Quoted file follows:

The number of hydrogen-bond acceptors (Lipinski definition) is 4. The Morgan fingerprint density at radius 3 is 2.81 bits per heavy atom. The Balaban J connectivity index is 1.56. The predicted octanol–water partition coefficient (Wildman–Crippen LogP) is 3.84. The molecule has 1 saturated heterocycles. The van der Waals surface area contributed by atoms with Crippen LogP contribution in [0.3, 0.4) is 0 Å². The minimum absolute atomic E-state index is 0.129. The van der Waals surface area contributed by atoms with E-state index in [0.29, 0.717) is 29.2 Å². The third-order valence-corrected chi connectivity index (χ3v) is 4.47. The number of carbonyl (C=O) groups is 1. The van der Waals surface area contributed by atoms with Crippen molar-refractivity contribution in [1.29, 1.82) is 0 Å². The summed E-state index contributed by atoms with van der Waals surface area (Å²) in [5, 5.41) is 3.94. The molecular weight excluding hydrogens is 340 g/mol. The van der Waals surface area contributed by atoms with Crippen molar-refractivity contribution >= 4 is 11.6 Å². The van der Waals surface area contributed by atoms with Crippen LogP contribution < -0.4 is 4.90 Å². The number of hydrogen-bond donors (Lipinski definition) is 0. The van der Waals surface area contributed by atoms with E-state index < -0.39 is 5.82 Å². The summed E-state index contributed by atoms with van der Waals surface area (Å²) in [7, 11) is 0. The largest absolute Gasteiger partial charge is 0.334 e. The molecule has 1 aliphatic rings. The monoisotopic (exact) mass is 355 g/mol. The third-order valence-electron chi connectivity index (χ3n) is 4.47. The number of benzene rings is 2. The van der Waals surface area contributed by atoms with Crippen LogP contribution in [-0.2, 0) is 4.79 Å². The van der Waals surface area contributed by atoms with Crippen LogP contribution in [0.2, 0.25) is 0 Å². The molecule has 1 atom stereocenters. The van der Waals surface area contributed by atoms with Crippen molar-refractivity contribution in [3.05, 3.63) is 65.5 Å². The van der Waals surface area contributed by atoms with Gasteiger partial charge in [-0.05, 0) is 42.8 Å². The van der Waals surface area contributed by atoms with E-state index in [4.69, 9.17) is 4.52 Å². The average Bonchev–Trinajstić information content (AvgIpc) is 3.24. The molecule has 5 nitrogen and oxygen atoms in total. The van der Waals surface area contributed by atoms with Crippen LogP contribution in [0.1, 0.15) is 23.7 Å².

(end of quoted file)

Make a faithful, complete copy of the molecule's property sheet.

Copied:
The number of hydrogen-bond acceptors (Lipinski definition) is 4. The Morgan fingerprint density at radius 3 is 2.81 bits per heavy atom. The Balaban J connectivity index is 1.56. The predicted octanol–water partition coefficient (Wildman–Crippen LogP) is 3.84. The molecule has 1 saturated heterocycles. The van der Waals surface area contributed by atoms with Crippen LogP contribution in [0.3, 0.4) is 0 Å². The minimum absolute atomic E-state index is 0.129. The van der Waals surface area contributed by atoms with E-state index in [0.29, 0.717) is 29.2 Å². The third-order valence-corrected chi connectivity index (χ3v) is 4.47. The number of carbonyl (C=O) groups is 1. The van der Waals surface area contributed by atoms with Crippen molar-refractivity contribution in [1.29, 1.82) is 0 Å². The summed E-state index contributed by atoms with van der Waals surface area (Å²) in [5, 5.41) is 3.94. The molecular weight excluding hydrogens is 340 g/mol. The van der Waals surface area contributed by atoms with Crippen molar-refractivity contribution >= 4 is 11.6 Å². The van der Waals surface area contributed by atoms with Crippen LogP contribution < -0.4 is 4.90 Å². The number of hydrogen-bond donors (Lipinski definition) is 0. The van der Waals surface area contributed by atoms with E-state index < -0.39 is 5.82 Å². The summed E-state index contributed by atoms with van der Waals surface area (Å²) in [7, 11) is 0. The largest absolute Gasteiger partial charge is 0.334 e. The molecule has 1 aliphatic rings. The monoisotopic (exact) mass is 355 g/mol. The third-order valence-electron chi connectivity index (χ3n) is 4.47. The number of benzene rings is 2. The van der Waals surface area contributed by atoms with Crippen LogP contribution in [-0.2, 0) is 4.79 Å². The van der Waals surface area contributed by atoms with Crippen LogP contribution in [0.2, 0.25) is 0 Å². The molecule has 1 atom stereocenters. The van der Waals surface area contributed by atoms with Crippen molar-refractivity contribution in [3.05, 3.63) is 65.5 Å². The van der Waals surface area contributed by atoms with Gasteiger partial charge in [-0.05, 0) is 42.8 Å². The van der Waals surface area contributed by atoms with E-state index in [4.69, 9.17) is 4.52 Å². The average Bonchev–Trinajstić information content (AvgIpc) is 3.24. The molecule has 5 nitrogen and oxygen atoms in total. The van der Waals surface area contributed by atoms with Crippen LogP contribution in [0.1, 0.15) is 23.7 Å².